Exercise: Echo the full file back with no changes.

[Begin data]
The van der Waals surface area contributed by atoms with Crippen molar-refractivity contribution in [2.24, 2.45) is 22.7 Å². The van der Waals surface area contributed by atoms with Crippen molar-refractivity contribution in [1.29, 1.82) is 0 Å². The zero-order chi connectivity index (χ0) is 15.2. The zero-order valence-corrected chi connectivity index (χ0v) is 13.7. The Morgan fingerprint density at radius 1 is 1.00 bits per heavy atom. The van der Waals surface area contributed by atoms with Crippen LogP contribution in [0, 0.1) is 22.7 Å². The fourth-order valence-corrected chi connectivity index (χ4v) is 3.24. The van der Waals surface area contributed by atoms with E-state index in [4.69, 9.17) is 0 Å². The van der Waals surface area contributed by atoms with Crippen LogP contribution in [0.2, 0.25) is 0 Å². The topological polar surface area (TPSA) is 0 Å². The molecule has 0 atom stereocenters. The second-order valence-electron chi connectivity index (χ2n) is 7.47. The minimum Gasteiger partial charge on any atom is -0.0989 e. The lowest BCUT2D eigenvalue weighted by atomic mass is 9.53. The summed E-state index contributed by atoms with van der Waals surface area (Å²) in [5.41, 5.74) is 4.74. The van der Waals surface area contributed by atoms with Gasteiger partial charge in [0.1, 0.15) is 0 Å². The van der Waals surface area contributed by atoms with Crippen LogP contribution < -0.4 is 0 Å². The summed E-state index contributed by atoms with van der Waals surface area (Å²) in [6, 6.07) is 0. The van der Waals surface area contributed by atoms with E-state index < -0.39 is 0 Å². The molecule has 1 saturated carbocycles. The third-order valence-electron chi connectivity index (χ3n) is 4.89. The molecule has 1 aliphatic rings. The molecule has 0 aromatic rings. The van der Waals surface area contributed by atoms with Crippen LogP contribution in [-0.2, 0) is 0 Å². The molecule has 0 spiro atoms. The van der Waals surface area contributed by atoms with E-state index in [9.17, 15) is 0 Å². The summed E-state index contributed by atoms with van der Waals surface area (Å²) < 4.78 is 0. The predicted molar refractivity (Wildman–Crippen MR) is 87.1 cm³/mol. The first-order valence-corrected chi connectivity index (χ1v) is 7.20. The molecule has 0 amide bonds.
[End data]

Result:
The van der Waals surface area contributed by atoms with Crippen molar-refractivity contribution in [2.24, 2.45) is 22.7 Å². The van der Waals surface area contributed by atoms with Crippen molar-refractivity contribution in [1.29, 1.82) is 0 Å². The zero-order chi connectivity index (χ0) is 15.2. The zero-order valence-corrected chi connectivity index (χ0v) is 13.7. The Morgan fingerprint density at radius 1 is 1.00 bits per heavy atom. The van der Waals surface area contributed by atoms with Crippen LogP contribution in [0, 0.1) is 22.7 Å². The fourth-order valence-corrected chi connectivity index (χ4v) is 3.24. The van der Waals surface area contributed by atoms with E-state index in [4.69, 9.17) is 0 Å². The van der Waals surface area contributed by atoms with Crippen LogP contribution in [0.2, 0.25) is 0 Å². The topological polar surface area (TPSA) is 0 Å². The molecule has 0 atom stereocenters. The second-order valence-electron chi connectivity index (χ2n) is 7.47. The minimum Gasteiger partial charge on any atom is -0.0989 e. The lowest BCUT2D eigenvalue weighted by atomic mass is 9.53. The summed E-state index contributed by atoms with van der Waals surface area (Å²) in [5.41, 5.74) is 4.74. The van der Waals surface area contributed by atoms with Gasteiger partial charge in [0.1, 0.15) is 0 Å². The van der Waals surface area contributed by atoms with Crippen LogP contribution < -0.4 is 0 Å². The summed E-state index contributed by atoms with van der Waals surface area (Å²) in [6, 6.07) is 0. The van der Waals surface area contributed by atoms with E-state index < -0.39 is 0 Å². The molecule has 1 saturated carbocycles. The third-order valence-electron chi connectivity index (χ3n) is 4.89. The molecule has 1 aliphatic rings. The molecule has 0 aromatic rings. The van der Waals surface area contributed by atoms with Crippen LogP contribution in [-0.2, 0) is 0 Å². The molecule has 0 spiro atoms. The van der Waals surface area contributed by atoms with E-state index in [9.17, 15) is 0 Å². The summed E-state index contributed by atoms with van der Waals surface area (Å²) < 4.78 is 0. The predicted molar refractivity (Wildman–Crippen MR) is 87.1 cm³/mol. The first-order valence-corrected chi connectivity index (χ1v) is 7.20. The molecule has 0 amide bonds.